Elon Musk is again claiming that he’s all about free speech. So let’s look at the record. Here’s thread with just a few of the countless examples showing he couldn't care about it less (🧵)
— Read Jackson Rising by @CooperationJXN (@JoshuaPHilll) October 27, 2022
Then there’s Musk’s personal history of — to put it gently — not handling criticism well. He’s paid a private investigator $50,000 to dig up dirt on someone who committed the grave crime of saying that Musk had been involved in a dumb “PR stunt.” He’s illegally fired union organizers — and fired, hacked, and spied on corporate whistleblowers who have embarrassed him. He’s tried to dox critics. He’s even asked the Chinese government to censor social media posts critical of Tesla.
Beyond all the reasons to distrust this particular oligarch, there’s a much larger issue here about letting a single wealthy individual have this much control over the flow of information. When Twitter first accepted Musk’s offer back in April, I said: “It’s absurd that we live in the kind of capitalist hellscape where the only hope for reasonable norms protecting free speech online is that we get lucky and the right kind of billionaire purchases our digital public square.”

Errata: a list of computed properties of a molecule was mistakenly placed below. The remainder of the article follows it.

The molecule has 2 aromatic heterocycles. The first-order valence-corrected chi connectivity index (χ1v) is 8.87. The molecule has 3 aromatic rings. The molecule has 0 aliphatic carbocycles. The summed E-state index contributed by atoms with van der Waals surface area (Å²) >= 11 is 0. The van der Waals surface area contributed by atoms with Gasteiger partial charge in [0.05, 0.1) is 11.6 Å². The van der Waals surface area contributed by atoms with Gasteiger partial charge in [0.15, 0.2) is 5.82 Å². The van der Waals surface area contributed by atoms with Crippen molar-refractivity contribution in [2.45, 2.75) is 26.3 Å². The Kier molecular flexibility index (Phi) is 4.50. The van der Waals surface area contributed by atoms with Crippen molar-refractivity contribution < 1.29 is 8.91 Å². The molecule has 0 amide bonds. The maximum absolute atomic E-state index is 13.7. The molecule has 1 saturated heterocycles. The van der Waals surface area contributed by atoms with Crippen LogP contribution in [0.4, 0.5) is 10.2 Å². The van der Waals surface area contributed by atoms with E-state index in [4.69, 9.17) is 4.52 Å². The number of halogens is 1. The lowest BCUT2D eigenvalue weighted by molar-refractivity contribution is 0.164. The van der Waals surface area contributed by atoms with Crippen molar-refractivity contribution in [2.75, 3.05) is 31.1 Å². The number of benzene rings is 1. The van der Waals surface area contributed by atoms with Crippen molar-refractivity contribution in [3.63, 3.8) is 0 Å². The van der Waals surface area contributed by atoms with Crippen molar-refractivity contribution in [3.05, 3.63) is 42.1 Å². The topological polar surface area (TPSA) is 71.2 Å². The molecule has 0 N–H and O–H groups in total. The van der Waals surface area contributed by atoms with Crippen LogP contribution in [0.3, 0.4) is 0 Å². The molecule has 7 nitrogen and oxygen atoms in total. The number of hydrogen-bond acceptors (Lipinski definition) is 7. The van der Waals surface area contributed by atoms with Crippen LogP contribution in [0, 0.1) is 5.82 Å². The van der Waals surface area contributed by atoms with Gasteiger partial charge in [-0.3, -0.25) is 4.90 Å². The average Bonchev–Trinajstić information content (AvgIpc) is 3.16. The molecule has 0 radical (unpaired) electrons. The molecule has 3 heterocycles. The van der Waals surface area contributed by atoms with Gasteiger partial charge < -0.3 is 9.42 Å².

The real solution is to take our digital public square into public ownership. That wouldn’t mean Twitter would be a free-for-all where you could post literally anything at any time — any more than you can approach the microphone at your local city council meeting and start screaming obscenities at the top of your lungs. But it would mean that Twitter administrators would have a legal obligation to prove that they weren’t cracking down on the political content of speech in ways that — in the context of a publicly owned Twitter — would violate the First Amendment.
As Edward Snowden has pointed out, many content moderation problems could be handled by users themselves if companies like Twitter gave them better tools for filtering the content they see. But even critics of the companies as passionate about the value of free speech as I am can concede that crafting reasonable rules to prevent harassment, doxing, the abuse of children, and so on can pose real and complicated challenges.
In a future where the big social media companies were brought under public ownership, I would expect messy battles would be fought over these issues in both courts of law and the “court” of public opinion. But however messy that would be, I would infinitely prefer that to leaving these questions up to the whims of an individual billionaire. Free speech matters far too much to be entrusted to Elon Musk.